Table I
Clinical Characteristics of the 3 Groups

Overall, 24 patients were receiving treatment for PH; 17 were on monotherapy, 6 were on a combination of 2 medications, and 1 was on a combination of 3 medications. Of these, 5 were receiving sildenafil, 7 were receiving prostacyclin therapy, 9 were receiving endothelin receptor antagonist therapy, and 13 were receiving calcium channel blockers. Several patients had PH diagnosed at the time of this study and subsequently started therapy. There were no significant differences in treatment among groups (Table II).

Table II
Pulmonary Hypertension Treatment of the 3 Groups

Hemodynamic differences among groups were as expected (Table III), consistent with the group definitions. There was a stepwise increase in mean PA pressure, transpulmonary gradient, and pulmonary vascular resistance from the normal group to the PH-C group to the PH-D group. Hemodynamic decompensation was evident in the PH-D group by a significantly higher RA pressure and lower cardiac index. RV stroke work index was higher in both PH groups than in the normal group, but it was lower in the PH-D group than in the PH-C group, which indicates hemodynamic decompensation in the PD-D group compared with the PH-C group. Left-sided filling pressures were similar across groups and were within the normal range, indicating that PH was not due to LV dysfunction.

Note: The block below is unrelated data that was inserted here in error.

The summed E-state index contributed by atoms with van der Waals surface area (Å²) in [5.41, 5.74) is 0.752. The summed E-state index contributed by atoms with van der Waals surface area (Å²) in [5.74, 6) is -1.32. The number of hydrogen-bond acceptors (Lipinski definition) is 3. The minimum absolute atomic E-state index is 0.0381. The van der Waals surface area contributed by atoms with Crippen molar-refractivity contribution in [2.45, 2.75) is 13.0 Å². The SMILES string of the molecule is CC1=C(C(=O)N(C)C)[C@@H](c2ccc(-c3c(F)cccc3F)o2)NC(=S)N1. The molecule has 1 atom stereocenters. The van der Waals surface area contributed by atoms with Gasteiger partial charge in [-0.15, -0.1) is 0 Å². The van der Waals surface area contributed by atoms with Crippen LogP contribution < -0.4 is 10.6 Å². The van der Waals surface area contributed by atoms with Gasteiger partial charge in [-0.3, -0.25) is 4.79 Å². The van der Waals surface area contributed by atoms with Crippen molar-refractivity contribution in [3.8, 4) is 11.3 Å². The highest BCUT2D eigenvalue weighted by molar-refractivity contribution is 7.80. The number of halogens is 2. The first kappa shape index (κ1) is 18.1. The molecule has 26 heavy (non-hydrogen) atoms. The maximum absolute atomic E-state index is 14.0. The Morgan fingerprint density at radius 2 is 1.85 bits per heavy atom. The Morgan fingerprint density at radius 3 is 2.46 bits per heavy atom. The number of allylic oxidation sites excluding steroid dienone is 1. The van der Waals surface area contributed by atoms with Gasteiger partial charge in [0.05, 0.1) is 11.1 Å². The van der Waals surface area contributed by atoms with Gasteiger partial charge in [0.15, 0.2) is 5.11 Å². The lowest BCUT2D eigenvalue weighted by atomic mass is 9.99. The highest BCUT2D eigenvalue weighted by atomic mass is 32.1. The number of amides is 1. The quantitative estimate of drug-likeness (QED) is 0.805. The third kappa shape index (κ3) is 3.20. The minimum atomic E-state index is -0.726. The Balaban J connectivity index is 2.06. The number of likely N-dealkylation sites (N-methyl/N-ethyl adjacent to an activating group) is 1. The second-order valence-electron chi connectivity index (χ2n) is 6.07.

Table III
Invasive Hemodynamics of the 3 Groups

Echocardiographic findings are presented in Table IV. All patients had normal LV ejection fraction (EF) and end-diastolic dimensions. Estimated tricuspid valve regurgitation severity was significantly greater in the PH-D group. RV areas progressively increased across the groups, while RVFAC was lower in patients with PH.